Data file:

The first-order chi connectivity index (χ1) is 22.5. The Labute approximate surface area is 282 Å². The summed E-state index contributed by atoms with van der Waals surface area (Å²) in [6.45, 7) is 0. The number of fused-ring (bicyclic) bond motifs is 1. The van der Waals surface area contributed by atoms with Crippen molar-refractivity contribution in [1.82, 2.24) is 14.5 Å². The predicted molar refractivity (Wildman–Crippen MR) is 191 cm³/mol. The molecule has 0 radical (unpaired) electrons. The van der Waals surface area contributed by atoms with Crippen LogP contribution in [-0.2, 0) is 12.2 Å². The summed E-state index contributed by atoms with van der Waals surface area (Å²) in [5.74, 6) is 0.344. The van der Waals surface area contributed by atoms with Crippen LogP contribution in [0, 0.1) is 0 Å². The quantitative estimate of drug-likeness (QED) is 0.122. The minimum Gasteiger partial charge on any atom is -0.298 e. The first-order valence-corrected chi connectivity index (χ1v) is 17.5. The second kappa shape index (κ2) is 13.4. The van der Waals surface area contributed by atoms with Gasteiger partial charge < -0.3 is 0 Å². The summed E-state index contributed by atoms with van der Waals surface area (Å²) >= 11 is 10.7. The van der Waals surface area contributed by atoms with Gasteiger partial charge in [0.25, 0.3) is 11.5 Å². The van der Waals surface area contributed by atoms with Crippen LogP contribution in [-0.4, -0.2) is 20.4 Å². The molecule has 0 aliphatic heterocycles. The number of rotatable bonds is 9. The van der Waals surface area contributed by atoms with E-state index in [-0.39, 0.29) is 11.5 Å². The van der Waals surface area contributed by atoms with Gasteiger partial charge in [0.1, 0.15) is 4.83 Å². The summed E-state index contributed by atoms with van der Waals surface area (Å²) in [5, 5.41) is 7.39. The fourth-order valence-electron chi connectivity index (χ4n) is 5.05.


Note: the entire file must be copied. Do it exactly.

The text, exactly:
The first-order chi connectivity index (χ1) is 22.5. The Labute approximate surface area is 282 Å². The summed E-state index contributed by atoms with van der Waals surface area (Å²) in [6.45, 7) is 0. The number of fused-ring (bicyclic) bond motifs is 1. The van der Waals surface area contributed by atoms with Crippen molar-refractivity contribution in [1.82, 2.24) is 14.5 Å². The predicted molar refractivity (Wildman–Crippen MR) is 191 cm³/mol. The molecule has 0 radical (unpaired) electrons. The van der Waals surface area contributed by atoms with Crippen LogP contribution in [-0.2, 0) is 12.2 Å². The summed E-state index contributed by atoms with van der Waals surface area (Å²) in [5.74, 6) is 0.344. The van der Waals surface area contributed by atoms with Crippen LogP contribution in [0, 0.1) is 0 Å². The quantitative estimate of drug-likeness (QED) is 0.122. The minimum Gasteiger partial charge on any atom is -0.298 e. The first-order valence-corrected chi connectivity index (χ1v) is 17.5. The second kappa shape index (κ2) is 13.4. The van der Waals surface area contributed by atoms with Gasteiger partial charge < -0.3 is 0 Å². The summed E-state index contributed by atoms with van der Waals surface area (Å²) >= 11 is 10.7. The van der Waals surface area contributed by atoms with Gasteiger partial charge in [0.25, 0.3) is 11.5 Å². The van der Waals surface area contributed by atoms with Crippen LogP contribution in [-0.4, -0.2) is 20.4 Å². The molecule has 0 aliphatic heterocycles. The number of rotatable bonds is 9. The van der Waals surface area contributed by atoms with E-state index in [-0.39, 0.29) is 11.5 Å². The van der Waals surface area contributed by atoms with Gasteiger partial charge in [0.1, 0.15) is 4.83 Å². The summed E-state index contributed by atoms with van der Waals surface area (Å²) in [5, 5.41) is 7.39. The fourth-order valence-electron chi connectivity index (χ4n) is 5.05.